Colts vs. Ravens: Andrew Luck's Inexperience Will Send Indianapolis Home Early

Joseph Zucker@@JosephZuckerFeatured ColumnistJanuary 5, 2013

INDIANAPOLIS, IN - DECEMBER 30:  Andrew Luck #12 of the Indianapolis Colts is sacked by Antonio Smith #94 of the Houston Texans at Lucas Oil Stadium on December 30, 2012 in Indianapolis, Indiana. The Colts defeated the Texans 28-16.  (Photo by Jonathan Daniel/Getty Images)
Jonathan Daniel/Getty Images

The Indianapolis Colts' incredible season will end on a sour note on Sunday against the Baltimore Ravens in the Wild Card Round.

It's enough of an accomplishment in the first place that the Colts, 2-14 last year, were able to earn a wild-card berth in the AFC. Everything after this is just an added bonus.

Indianapolis' opponent this weekend, the Baltimore Ravens, used to hang its hat on a stellar defense. Gone are those days, however, as the Ravens rank 17th in the league in total defense.

They're getting a boost—more emotional than anything else—with the return of Ray Lewis, though. He's announced that he will retire at the end of the season, so you can bet the team will have that added motivation.

Still, the Ravens certainly present the best matchup for the Colts in terms of the other teams in the AFC Wild Card Round. The Houston Texans are a much better team, and the Cincinnati Bengals are on a roll going into the postseason.

Regardless, the Colts face a major uphill battle in the opening stage of the NFL playoffs

Indianapolis finished 11-5 on the strength of rookie quarterback Andrew Luck's arm. Conversely, it's that same arm that will get the Colts in serious trouble.

The Colts are arguably the biggest long shot to win the Super Bowl. Vegas has the Colts at 80/1 to win it all (via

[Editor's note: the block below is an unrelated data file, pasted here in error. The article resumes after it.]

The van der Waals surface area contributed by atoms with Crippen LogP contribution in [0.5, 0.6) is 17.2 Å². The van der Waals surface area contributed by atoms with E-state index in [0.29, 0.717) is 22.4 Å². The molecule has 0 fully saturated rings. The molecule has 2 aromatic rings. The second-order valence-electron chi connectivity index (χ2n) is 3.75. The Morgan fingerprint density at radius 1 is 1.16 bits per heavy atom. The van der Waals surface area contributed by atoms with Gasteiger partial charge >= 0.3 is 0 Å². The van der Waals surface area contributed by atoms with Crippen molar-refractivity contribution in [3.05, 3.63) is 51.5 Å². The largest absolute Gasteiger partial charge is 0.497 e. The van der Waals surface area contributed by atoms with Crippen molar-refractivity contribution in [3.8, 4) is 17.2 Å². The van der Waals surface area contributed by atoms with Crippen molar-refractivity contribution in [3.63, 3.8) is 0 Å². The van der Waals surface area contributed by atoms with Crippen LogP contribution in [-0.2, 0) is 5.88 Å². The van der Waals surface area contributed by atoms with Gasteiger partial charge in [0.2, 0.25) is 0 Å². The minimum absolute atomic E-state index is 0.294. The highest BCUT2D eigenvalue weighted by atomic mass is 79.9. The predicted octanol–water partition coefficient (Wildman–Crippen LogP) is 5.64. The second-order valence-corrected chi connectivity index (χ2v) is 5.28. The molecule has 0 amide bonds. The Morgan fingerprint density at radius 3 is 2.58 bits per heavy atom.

It's quite easy to see why nobody is giving them much of a chance. The Colts have the 22nd-best running game to complement Luck, and their defense ranks 26th overall in yards allowed (21st against the pass and 29th against the run).

When you take Luck out of the equation, Indianapolis would probably hover somewhere near 6-10 on the season. There's no question he was vital to the Colts' playoff push.

But the problem with relying so heavily on Luck is that the playoffs are completely uncharted waters for him. Sure, Luck played in BCS bowl games at Stanford, but nothing could prepare him for the cauldron that is NFL playoff football.

He'll be facing the best teams in the highest-pressure situations.

That's a worrying equation when you consider that Luck threw 18 interceptions to 23 touchdowns during the regular season. Granted, he attempted the fifth-most passes in the league, but those numbers do ring some alarm bells.

Luck is going to be a great quarterback. But that doesn't mean he won't struggle early in his career.

Great days are ahead for Indianapolis' QB. To get there, though, he'll have to go through some postseason agony.